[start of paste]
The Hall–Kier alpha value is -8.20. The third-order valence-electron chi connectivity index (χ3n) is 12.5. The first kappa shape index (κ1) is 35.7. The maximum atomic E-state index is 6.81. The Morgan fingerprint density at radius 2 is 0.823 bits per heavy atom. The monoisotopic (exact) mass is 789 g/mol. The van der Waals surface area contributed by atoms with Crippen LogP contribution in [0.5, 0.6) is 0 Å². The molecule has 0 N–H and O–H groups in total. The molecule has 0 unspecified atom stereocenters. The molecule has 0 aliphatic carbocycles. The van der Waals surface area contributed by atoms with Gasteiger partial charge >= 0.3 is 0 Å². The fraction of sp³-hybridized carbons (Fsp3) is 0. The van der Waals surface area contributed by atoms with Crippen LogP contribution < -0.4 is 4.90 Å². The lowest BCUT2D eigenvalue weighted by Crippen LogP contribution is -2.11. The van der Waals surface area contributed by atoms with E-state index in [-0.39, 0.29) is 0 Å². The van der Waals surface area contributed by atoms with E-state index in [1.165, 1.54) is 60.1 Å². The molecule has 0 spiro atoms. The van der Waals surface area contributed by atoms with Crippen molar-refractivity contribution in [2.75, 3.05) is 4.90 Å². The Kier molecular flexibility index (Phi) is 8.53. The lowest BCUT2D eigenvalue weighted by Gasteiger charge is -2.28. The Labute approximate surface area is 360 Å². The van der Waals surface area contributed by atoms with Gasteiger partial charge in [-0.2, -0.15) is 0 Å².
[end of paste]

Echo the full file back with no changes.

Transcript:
The Hall–Kier alpha value is -8.20. The third-order valence-electron chi connectivity index (χ3n) is 12.5. The first kappa shape index (κ1) is 35.7. The maximum atomic E-state index is 6.81. The Morgan fingerprint density at radius 2 is 0.823 bits per heavy atom. The monoisotopic (exact) mass is 789 g/mol. The van der Waals surface area contributed by atoms with Crippen LogP contribution in [0.5, 0.6) is 0 Å². The molecule has 0 N–H and O–H groups in total. The molecule has 0 unspecified atom stereocenters. The molecule has 0 aliphatic carbocycles. The van der Waals surface area contributed by atoms with Gasteiger partial charge >= 0.3 is 0 Å². The fraction of sp³-hybridized carbons (Fsp3) is 0. The van der Waals surface area contributed by atoms with Crippen LogP contribution < -0.4 is 4.90 Å². The lowest BCUT2D eigenvalue weighted by Crippen LogP contribution is -2.11. The van der Waals surface area contributed by atoms with E-state index in [-0.39, 0.29) is 0 Å². The van der Waals surface area contributed by atoms with E-state index in [1.165, 1.54) is 60.1 Å². The molecule has 0 spiro atoms. The van der Waals surface area contributed by atoms with Crippen molar-refractivity contribution in [2.75, 3.05) is 4.90 Å². The Kier molecular flexibility index (Phi) is 8.53. The lowest BCUT2D eigenvalue weighted by Gasteiger charge is -2.28. The Labute approximate surface area is 360 Å². The van der Waals surface area contributed by atoms with Gasteiger partial charge in [-0.2, -0.15) is 0 Å².